Part 1: Tsune Chi Yü 1921 Comes to America
In 1918, a young man made the month-long voyage from his home in China to America, crossing the Pacific by ship and the states (there were only 45 states in 1918) by rail. He carried western clothing, his high school pennant, a working knowledge of English, and the complicated history and hopes of his home country.
Tsune Chi Yü 1921 also carried the portable bellows camera he used to document the next four years of his life, spent in a rural Ohio village with unpaved streets, a few motorcars, and a university.
This past April, one century to the year after Tsune Chi’s journey, Denison’s library was contacted by a book distributor in Italy:
“I’m writing from Florence, Italy, for a special case that occurred to us, and we think could be interesting and curious for your library, too.”
A private library in Florence was being sold, and it included a vintage photograph album. Embossed on the fragile suede cover in gold lettering was “Tsune Chi Yü,” the name of the distinguished Chinese Ambassador to Italy who died in 1968, in Taipei, Taiwan.
Denison’s library purchased the album, and the chronicle of Tsune Chi’s undergraduate years, 1918-21, was returned to Granville after almost a century abroad. In many ways, it’s a typical amateur photo album of the era, pictures affixed to black pages with gummed corners, captioned using white ink and a fountain pen. The handwriting and brief comments reveal a character of discipline, deep feeling, and a sense of fun.
The two opening pages of the album are significant. The first honors the LaFerre family on Summit Street, specifically Miss Blanche LaFerre. The LaFerre family was Tsune Chi’s American family, and their home was his home for his undergraduate years. There are frequent pictures of him and Miss LaFerre outside the house, and at the dining room table with friends for birthdays and Christmas. He had a room of his own on the third floor of the house, where he displayed his American flag and “Nan Kai” high school banner. A cat named Jiggs was an “honored guest” who climbed the stairs to Tsune Chi’s room.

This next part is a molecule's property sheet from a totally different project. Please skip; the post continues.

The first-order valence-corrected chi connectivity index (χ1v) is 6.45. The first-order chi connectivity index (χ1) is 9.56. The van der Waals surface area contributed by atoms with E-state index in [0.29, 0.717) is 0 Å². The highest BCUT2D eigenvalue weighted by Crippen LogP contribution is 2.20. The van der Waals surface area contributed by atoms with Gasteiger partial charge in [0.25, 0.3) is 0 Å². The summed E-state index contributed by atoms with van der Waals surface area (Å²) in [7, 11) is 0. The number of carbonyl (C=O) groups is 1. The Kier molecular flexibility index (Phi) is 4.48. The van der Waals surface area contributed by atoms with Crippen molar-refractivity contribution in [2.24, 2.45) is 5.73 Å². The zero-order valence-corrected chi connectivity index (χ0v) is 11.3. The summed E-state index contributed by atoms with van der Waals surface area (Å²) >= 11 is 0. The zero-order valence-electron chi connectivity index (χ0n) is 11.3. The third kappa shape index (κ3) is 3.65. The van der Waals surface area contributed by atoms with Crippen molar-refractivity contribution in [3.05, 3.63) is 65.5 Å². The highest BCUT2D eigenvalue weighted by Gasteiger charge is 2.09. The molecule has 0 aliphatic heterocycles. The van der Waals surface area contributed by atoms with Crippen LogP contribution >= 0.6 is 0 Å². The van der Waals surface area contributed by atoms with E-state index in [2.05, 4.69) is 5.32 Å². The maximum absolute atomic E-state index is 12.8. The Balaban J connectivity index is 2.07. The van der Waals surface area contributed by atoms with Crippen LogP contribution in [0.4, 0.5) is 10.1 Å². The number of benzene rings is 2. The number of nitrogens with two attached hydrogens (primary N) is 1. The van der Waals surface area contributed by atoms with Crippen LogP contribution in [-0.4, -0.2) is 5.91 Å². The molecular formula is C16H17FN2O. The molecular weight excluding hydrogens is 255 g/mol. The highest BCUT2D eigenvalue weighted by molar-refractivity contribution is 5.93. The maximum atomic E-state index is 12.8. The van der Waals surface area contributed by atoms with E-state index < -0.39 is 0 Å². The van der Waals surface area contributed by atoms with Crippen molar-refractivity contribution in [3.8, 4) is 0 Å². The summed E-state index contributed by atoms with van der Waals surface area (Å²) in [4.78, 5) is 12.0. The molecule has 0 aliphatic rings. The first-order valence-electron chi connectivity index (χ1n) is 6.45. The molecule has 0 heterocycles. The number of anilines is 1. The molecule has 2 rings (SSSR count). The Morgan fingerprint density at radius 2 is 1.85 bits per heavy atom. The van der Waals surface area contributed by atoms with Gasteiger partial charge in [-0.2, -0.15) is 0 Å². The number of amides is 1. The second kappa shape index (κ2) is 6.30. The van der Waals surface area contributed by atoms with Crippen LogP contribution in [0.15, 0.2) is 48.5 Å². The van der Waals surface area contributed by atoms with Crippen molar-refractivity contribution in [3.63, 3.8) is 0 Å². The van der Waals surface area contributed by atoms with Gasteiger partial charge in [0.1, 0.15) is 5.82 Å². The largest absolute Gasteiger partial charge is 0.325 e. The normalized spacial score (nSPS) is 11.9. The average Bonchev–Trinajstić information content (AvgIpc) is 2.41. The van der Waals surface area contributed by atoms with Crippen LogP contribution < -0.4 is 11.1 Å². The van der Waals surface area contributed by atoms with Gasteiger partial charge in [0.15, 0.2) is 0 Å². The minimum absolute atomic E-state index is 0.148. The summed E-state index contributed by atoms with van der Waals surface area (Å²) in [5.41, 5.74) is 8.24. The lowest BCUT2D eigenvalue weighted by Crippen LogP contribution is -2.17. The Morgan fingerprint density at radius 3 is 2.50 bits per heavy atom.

The second page of the album is a striking formal arrangement of Chinese calligraphy in white ink and brush, positioned north, south, east, and west of a portrait of Tsune Chi. It’s a declaration of principles, a statement of purpose from an educated and ambitious young man very far from home, reminding himself that his home country was the reason for this engagement with the West.
“I will focus all my mind and intention, I will cleanse my heart of all distractions to concentrate on family, clan, country, world: everything under heaven. Through this mind, through this body.”
Tsune Chi Yü was a Nationalist (Republican) and a patriot—he was taking his first steps into the world outside of his home, a country that had suffered turmoil and difficult setbacks on the world stage, but one that he had been schooled and prepared to redeem. The way forward was interaction and understanding. Diplomacy. The future greatness and reputation of his country were in his hands.
Left: Tsune Chi holds his camera between his knees while mugging with friends in a window of Marsh Hall, headquarters for the Denison Commons Club.
Middle: Tsune Chi begins his life as a student in America beneath a striped flag of the Republic, on the third floor of the LaFerre house.
Right: The LaFerre house at 230 Summit Street was Tsune Chi’s home away from home for four years in Granville. He stands on the front porch with Miss Blanche LaFerre, his host and new friend, and two other Denison students from China on the lower step. The American flag welcomes the students to their new country, and hanging from the porch railing are three early flags of the Republic of China, founded in 1912.
Tsune Chi had keen instincts for the fine points of diplomacy and humor, pointing out a freshman’s audacity, sprawling on the “senior bench” in front of Talbot Hall.
A freshman’s “Still life with text books.”
Tsune Chi (second from left) with some fellow “Commoners,” members of the Denison Commons Club, founded two years earlier.
Denison students gather on South Plaza to mark Armistice Day, the end of World War I in Nov.ember 1918.
The Granville parade marking the first anniversary of Armistice Day, November 1919. A young lady of interest marches past the Presbyterian church.
A stream of Denison students climb the Main Drive up to campus from the village.
Posing with the “Proposal Tree,” a legendary spot for romantic Denison couples in the early 20th century.
Tsune Chi (second from right) spent the summer after freshman year taking classes at Ohio State in Columbus, where a number of fellow alumni from Nankai School also lived. This was June 1919, and the likely topic of conversation would have been about the “May 4th Movement” of 1919 in China, started by students in Beijing protesting the Chinese government’s weak response to the Treaty of Versailles. It sparked a movement toward nationalism and shaped China’s direction and leadership in the 20th century.